Such was the pair’s belief that the possibility of turning ball lightning into a laser-guided weapon was theoretically achievable, that they stated: “The problem is a difficult one, but some light is beginning to appear on the subject. A concentrated analytical and experimental effort should be made soon as the implications of success­ful work could be far reaching. Only an adequately planned programme, utilising a full-time, competent staff with adequate equipment, can hope to succeed within a reasonable time period.”

In essence, that is the gist of the document. Of course, it raises a number of issues: research at Edgewood had apparently begun in early 1950, yet the “Survey of Kugelblitz Theories for Electromagnetic Incendiaries” document written in 1965 was still very much theoretical in nature. In other words, it could reasonably be argued that throughout that 15-year period, very few practical advances had been made in terms of turning ball lightning into a military weapon. On the other hand, the very fact that the project was allowed to continue for such a long period of time – and possibly longer – is an indication that it was considered of real value to the US military.

And it should also be noted that Lyttle and Wilson were merely contracted to write a report on their own findings on ball lightning and the possibility of harnessing it for the military’s ever-burgeoning arsenal. There is no available evidence to demonstrate that they were provided with any background data on the earlier years of Edgewood’s interest in this particular field. “Need to know”, it seems, was the order of the day.

Of course, the biggest question of all must surely be: does such research continue to this day? Maybe; and if so, that same research might go some way towards demystifying some of the high-profile alleged UFO incidents that have been reported in recent years.

The controversial events that occurred deep within, and around, Rendlesham Forest, Suffolk, in late December 1980 (FT204:32–39) are viewed by many ufo­logists as prime evidence that aliens exist. It should be noted, however, that the entire area surrounding Rendlesham was for years a veritable hotbed of classified military activity.

For example, the nearby coastal strip of land known as Orford Ness was home to Britain’s early radar-based research in the 1930s. As World War II loomed, much of that work was transferred to RAF Bawdsey, several miles south of Orford Ness, but still on the fringes of Rendlesham Forest. And sens­itive projects continued to be developed in the area for many years, such as “Cobra Mist” – an “over the horizon” radar system developed in the late 1960s to provide advance warning of any attempted aerial attack on the British Isles.

And perhaps much more of a secret scientific nature was afoot, too.

On 13 January 1981, Colonel Charles Halt of the US Air Force, a prime witness to the curious events in Rendlesham Forest, wrote a one-page memo to the Ministry of Defence that outlined a wealth of extra­ordinary UFO-like activity in the area that spanned the course of several nights.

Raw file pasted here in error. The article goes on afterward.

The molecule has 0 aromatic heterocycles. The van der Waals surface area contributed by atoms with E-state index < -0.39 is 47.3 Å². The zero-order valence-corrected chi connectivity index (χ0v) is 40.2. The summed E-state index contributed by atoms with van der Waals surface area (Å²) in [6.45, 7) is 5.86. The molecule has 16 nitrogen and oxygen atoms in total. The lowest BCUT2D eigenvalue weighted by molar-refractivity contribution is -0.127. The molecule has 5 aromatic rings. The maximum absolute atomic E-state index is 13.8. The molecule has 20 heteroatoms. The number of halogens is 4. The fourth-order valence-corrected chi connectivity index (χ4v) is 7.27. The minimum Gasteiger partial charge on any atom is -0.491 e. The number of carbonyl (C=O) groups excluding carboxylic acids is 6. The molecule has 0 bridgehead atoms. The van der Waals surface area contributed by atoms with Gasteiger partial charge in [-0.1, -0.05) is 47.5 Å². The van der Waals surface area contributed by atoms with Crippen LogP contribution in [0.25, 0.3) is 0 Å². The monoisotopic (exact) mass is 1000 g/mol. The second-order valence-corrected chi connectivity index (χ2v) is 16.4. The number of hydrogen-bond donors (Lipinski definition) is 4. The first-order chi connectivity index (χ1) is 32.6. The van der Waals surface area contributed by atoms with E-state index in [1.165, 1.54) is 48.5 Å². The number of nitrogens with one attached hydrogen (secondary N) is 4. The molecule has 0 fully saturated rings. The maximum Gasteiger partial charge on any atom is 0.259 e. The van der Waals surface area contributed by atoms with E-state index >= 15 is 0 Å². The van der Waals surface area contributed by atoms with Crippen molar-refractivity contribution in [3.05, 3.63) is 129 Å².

In Halt’s own words: “…a red sun-like light was seen through the trees. It moved about and pulsed. At one point, it appeared to throw off glowing particles and then broke into five separate white objects and then disappeared. Immediately thereafter, three star-like objects were noticed in the sky… the object to the south was visible for two or three hours and beamed down a stream of light from time to time.”

To this writer, at least, reports of beams of light seen in conjunction with moving lights that emitted glowing particles, sound very much like someone putting into pract­ice the theoretical plans cited within the pages of the “Survey of Kugelblitz Theories for Electromagnetic Incendiaries” document, namely the control and utilisation of ball-lightning phenomena via lasers.

Indeed, Halt’s reference to the object in the woods appearing “to throw off glowing particles” sounds astonishingly like the words the US Weather Bureau used back in 1948 to describe ball lightning: “It has been reported that the luminous body may break up into a number of smaller balls which may appear to fall towards the earth like a rain of sparks. It has even been reported that the ball has suddenly ejected a whole bundle of many luminous, radiating streamers toward the earth.”

Was some sort of clandestine experiment of the type envisaged in the 1965 Edgewood Arsenal documentation secretly undertaken in Rendlesham Forest in 1980? It should be noted that practically all those implicated in the affair were members of the US military. In view of this, it may very well be an indication that someone was very interested in determining the psychological reactions of military personnel when confronted by phenomena perceived to be both extremely unusual and potentially extra­terrestrial in origin.

There is one final issue that may be of relevance to this latter point: the Edgewood Arsenal’s Bio-Medical Laboratory was, from 1952 to at least 1974, the site of a series of controversial experiments that involved the extensive testing of hallucinogens such as LSD, THC, and BZ (see FT213:48–52), as well as a dizzying variety of chemical and biological agents, on military personnel. That some of the military witnesses to the Rendlesham events reported having been drugged by unknown officials in the immed­iate wake of the affair, might not be as unbelievable as it initially sounds.

So, we have a combination of hallucin­ogens, laser-guided weaponry, a “New Concepts Division”, and the harnessing of ball lightning, all connected to the Edgewood Arsenal – a distinctly heady brew.

We would do well to realise that these new revelations pertaining to secret ball-lightning research may ultimately help to shed some welcome, if controversial, light on key elements of the UFO mystery.

By Nick Redfern